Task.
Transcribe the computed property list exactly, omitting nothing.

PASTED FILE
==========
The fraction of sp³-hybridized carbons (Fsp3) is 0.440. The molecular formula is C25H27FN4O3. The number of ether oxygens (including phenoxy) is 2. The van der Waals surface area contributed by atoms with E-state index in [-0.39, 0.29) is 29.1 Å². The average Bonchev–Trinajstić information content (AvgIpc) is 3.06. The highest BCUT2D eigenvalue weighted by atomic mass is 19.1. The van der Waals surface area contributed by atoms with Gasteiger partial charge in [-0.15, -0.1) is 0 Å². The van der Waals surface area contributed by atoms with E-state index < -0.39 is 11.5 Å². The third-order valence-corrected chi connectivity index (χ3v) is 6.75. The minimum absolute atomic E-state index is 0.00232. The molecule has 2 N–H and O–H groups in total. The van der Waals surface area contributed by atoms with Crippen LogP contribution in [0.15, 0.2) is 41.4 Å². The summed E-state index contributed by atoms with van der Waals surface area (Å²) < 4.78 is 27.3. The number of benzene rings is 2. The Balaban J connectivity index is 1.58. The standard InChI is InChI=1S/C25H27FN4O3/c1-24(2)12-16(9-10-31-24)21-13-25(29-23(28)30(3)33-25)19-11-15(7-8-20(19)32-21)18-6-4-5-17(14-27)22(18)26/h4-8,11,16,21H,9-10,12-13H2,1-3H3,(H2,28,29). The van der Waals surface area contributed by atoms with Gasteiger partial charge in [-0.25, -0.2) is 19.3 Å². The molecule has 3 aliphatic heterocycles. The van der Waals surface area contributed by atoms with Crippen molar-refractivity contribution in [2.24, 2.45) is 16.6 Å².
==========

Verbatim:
The fraction of sp³-hybridized carbons (Fsp3) is 0.440. The molecular formula is C25H27FN4O3. The number of ether oxygens (including phenoxy) is 2. The van der Waals surface area contributed by atoms with E-state index in [-0.39, 0.29) is 29.1 Å². The average Bonchev–Trinajstić information content (AvgIpc) is 3.06. The highest BCUT2D eigenvalue weighted by atomic mass is 19.1. The van der Waals surface area contributed by atoms with Gasteiger partial charge in [-0.15, -0.1) is 0 Å². The van der Waals surface area contributed by atoms with E-state index < -0.39 is 11.5 Å². The third-order valence-corrected chi connectivity index (χ3v) is 6.75. The minimum absolute atomic E-state index is 0.00232. The molecule has 2 N–H and O–H groups in total. The van der Waals surface area contributed by atoms with Crippen LogP contribution in [0.15, 0.2) is 41.4 Å². The summed E-state index contributed by atoms with van der Waals surface area (Å²) < 4.78 is 27.3. The number of benzene rings is 2. The Balaban J connectivity index is 1.58. The standard InChI is InChI=1S/C25H27FN4O3/c1-24(2)12-16(9-10-31-24)21-13-25(29-23(28)30(3)33-25)19-11-15(7-8-20(19)32-21)18-6-4-5-17(14-27)22(18)26/h4-8,11,16,21H,9-10,12-13H2,1-3H3,(H2,28,29). The van der Waals surface area contributed by atoms with Gasteiger partial charge in [-0.25, -0.2) is 19.3 Å². The molecule has 3 aliphatic heterocycles. The van der Waals surface area contributed by atoms with Crippen molar-refractivity contribution in [2.24, 2.45) is 16.6 Å².